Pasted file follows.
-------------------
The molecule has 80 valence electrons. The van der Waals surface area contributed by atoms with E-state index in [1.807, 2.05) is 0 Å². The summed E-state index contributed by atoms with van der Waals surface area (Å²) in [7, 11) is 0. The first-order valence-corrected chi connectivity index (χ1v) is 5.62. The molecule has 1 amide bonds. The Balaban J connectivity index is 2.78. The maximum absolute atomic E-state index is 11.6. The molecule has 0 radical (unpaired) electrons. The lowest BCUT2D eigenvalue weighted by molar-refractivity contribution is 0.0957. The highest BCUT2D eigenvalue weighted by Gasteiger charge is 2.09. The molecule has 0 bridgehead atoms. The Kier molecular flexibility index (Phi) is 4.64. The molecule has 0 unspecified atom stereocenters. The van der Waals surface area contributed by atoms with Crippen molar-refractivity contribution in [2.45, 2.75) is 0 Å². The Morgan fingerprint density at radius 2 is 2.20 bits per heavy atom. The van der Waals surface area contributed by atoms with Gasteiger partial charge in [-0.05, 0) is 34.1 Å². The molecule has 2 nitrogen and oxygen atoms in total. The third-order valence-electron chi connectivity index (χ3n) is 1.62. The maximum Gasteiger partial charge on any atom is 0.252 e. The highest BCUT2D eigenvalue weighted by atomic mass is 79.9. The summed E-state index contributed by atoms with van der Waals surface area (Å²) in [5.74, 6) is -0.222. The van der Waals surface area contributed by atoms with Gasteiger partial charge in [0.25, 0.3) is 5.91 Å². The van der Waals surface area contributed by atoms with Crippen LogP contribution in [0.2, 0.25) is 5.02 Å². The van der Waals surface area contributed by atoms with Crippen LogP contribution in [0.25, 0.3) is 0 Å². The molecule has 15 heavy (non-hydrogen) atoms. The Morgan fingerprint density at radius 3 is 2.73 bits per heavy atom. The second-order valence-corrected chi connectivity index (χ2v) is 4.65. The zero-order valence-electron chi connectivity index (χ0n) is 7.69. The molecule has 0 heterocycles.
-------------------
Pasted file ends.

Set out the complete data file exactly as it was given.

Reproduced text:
The molecule has 80 valence electrons. The van der Waals surface area contributed by atoms with E-state index in [1.807, 2.05) is 0 Å². The summed E-state index contributed by atoms with van der Waals surface area (Å²) in [7, 11) is 0. The first-order valence-corrected chi connectivity index (χ1v) is 5.62. The molecule has 1 amide bonds. The Balaban J connectivity index is 2.78. The maximum absolute atomic E-state index is 11.6. The molecule has 0 radical (unpaired) electrons. The lowest BCUT2D eigenvalue weighted by molar-refractivity contribution is 0.0957. The highest BCUT2D eigenvalue weighted by Gasteiger charge is 2.09. The molecule has 0 bridgehead atoms. The Kier molecular flexibility index (Phi) is 4.64. The molecule has 0 unspecified atom stereocenters. The van der Waals surface area contributed by atoms with Crippen molar-refractivity contribution in [2.45, 2.75) is 0 Å². The Morgan fingerprint density at radius 2 is 2.20 bits per heavy atom. The van der Waals surface area contributed by atoms with Gasteiger partial charge in [-0.05, 0) is 34.1 Å². The molecule has 2 nitrogen and oxygen atoms in total. The third-order valence-electron chi connectivity index (χ3n) is 1.62. The maximum Gasteiger partial charge on any atom is 0.252 e. The highest BCUT2D eigenvalue weighted by atomic mass is 79.9. The summed E-state index contributed by atoms with van der Waals surface area (Å²) in [5.74, 6) is -0.222. The van der Waals surface area contributed by atoms with Gasteiger partial charge in [0.25, 0.3) is 5.91 Å². The van der Waals surface area contributed by atoms with Crippen LogP contribution in [0.2, 0.25) is 5.02 Å². The van der Waals surface area contributed by atoms with Crippen LogP contribution in [0.25, 0.3) is 0 Å². The molecule has 15 heavy (non-hydrogen) atoms. The Morgan fingerprint density at radius 3 is 2.73 bits per heavy atom. The second-order valence-corrected chi connectivity index (χ2v) is 4.65. The zero-order valence-electron chi connectivity index (χ0n) is 7.69. The molecule has 0 heterocycles.